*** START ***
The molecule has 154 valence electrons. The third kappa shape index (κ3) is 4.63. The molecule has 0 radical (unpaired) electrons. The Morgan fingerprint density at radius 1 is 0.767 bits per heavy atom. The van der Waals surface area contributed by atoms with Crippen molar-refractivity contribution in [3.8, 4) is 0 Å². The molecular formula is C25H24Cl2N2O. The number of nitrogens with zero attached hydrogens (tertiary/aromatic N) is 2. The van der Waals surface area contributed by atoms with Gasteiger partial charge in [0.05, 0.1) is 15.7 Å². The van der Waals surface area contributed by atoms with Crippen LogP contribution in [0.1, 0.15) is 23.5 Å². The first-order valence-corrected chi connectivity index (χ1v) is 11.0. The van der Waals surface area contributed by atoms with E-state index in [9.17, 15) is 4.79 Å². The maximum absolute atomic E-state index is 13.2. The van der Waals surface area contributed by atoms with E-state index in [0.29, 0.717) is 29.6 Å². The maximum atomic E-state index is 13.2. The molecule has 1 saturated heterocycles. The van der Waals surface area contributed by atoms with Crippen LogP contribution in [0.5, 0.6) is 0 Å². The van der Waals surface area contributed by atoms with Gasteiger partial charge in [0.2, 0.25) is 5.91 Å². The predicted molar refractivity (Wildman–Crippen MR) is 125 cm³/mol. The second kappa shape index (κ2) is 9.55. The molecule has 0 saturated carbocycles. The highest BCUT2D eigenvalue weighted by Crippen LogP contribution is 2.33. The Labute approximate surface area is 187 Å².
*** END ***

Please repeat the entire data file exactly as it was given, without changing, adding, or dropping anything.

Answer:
The molecule has 154 valence electrons. The third kappa shape index (κ3) is 4.63. The molecule has 0 radical (unpaired) electrons. The Morgan fingerprint density at radius 1 is 0.767 bits per heavy atom. The van der Waals surface area contributed by atoms with Crippen molar-refractivity contribution in [3.8, 4) is 0 Å². The molecular formula is C25H24Cl2N2O. The number of nitrogens with zero attached hydrogens (tertiary/aromatic N) is 2. The van der Waals surface area contributed by atoms with Gasteiger partial charge in [0.05, 0.1) is 15.7 Å². The van der Waals surface area contributed by atoms with Crippen LogP contribution in [0.1, 0.15) is 23.5 Å². The first-order valence-corrected chi connectivity index (χ1v) is 11.0. The van der Waals surface area contributed by atoms with E-state index in [9.17, 15) is 4.79 Å². The maximum absolute atomic E-state index is 13.2. The van der Waals surface area contributed by atoms with E-state index in [0.29, 0.717) is 29.6 Å². The maximum atomic E-state index is 13.2. The molecule has 1 saturated heterocycles. The van der Waals surface area contributed by atoms with Crippen LogP contribution in [0.5, 0.6) is 0 Å². The van der Waals surface area contributed by atoms with Gasteiger partial charge in [0.2, 0.25) is 5.91 Å². The predicted molar refractivity (Wildman–Crippen MR) is 125 cm³/mol. The second kappa shape index (κ2) is 9.55. The molecule has 0 saturated carbocycles. The highest BCUT2D eigenvalue weighted by Crippen LogP contribution is 2.33. The Labute approximate surface area is 187 Å².